In a terse statement on Wednesday, Burger King (BKW) said that the majority of Burger King franchisees have opted to stop selling the lower-calorie fries that were rolled out with much fanfare late last year. But some 2,500 restaurants in North America will continue to sell them.
Part of the problem: They are pricey. A small order of the lower-calorie fries typically costs about $1.89 vs. $1.59 for a bag of its regular fries.
"At launch, Burger King Corporation announced that guests would ultimately determine how long Satisfries would remain on the menu," said Alex Macedo, president of Burger King North America, in the statement.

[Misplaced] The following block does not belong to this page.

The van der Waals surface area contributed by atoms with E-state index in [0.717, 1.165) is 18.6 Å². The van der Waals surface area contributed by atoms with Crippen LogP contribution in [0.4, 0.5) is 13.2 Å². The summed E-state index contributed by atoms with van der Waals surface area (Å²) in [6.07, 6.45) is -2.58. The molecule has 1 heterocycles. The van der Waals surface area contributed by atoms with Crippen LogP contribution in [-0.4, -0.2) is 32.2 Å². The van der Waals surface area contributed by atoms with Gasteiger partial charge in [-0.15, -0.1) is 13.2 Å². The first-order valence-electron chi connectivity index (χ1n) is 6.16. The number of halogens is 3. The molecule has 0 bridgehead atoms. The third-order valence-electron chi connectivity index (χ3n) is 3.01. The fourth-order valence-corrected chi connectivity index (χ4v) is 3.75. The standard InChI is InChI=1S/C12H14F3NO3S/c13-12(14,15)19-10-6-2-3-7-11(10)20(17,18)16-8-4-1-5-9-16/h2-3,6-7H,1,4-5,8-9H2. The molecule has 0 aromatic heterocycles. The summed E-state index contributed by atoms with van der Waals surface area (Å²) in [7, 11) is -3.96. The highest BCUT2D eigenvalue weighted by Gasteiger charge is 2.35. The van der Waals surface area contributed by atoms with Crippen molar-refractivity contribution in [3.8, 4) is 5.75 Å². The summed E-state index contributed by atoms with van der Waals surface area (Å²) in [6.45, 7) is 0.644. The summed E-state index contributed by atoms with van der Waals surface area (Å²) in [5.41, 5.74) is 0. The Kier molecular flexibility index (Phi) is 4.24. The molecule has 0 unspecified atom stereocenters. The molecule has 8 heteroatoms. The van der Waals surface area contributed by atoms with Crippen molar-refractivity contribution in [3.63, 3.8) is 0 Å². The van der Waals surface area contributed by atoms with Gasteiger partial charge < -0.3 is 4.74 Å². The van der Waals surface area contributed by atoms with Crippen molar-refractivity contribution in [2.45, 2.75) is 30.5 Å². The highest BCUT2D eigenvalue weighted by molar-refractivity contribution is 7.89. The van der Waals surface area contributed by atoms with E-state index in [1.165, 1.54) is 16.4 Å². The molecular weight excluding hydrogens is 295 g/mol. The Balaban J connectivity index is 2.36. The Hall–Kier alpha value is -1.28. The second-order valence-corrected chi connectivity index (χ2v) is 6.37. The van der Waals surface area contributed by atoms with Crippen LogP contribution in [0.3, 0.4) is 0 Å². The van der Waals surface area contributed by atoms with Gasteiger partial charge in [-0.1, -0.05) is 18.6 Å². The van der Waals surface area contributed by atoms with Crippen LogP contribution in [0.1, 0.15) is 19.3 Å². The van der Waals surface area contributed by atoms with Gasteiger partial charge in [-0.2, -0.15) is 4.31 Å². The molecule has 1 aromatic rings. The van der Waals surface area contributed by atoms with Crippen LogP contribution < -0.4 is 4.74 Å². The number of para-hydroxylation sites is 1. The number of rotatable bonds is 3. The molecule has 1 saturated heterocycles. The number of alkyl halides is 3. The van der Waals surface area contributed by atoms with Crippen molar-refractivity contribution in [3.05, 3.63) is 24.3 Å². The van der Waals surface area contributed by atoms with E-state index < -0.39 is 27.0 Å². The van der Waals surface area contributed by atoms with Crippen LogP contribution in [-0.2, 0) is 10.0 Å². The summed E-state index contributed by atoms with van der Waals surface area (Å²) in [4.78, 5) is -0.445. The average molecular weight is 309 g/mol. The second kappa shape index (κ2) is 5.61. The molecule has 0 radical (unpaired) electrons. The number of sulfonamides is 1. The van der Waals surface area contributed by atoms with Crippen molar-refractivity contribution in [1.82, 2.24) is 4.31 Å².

Earlier this week, franchisees were given the option to keep them — or dump them. The majority opted to drop them — and some have begun to phase them out already.
Satisfries are made with a special batter that absorbs less oil — and claim to have 20% fewer calories than conventional BK fries. A small serving of BK's Satisfries weighs in at 270 calories and 11 grams of fat vs. 340 calories and 15 grams of fat for a small serving of its classic fries.
But, once again, it appears Burger King has chalked up yet another french fry flop. For decades, it has tried but failed to create a french fry that matches or exceeds the holy grail of fries: McDonald's.
Never mind the BK's stock closed up about 1% on Wednesday.
It's back to the frying board.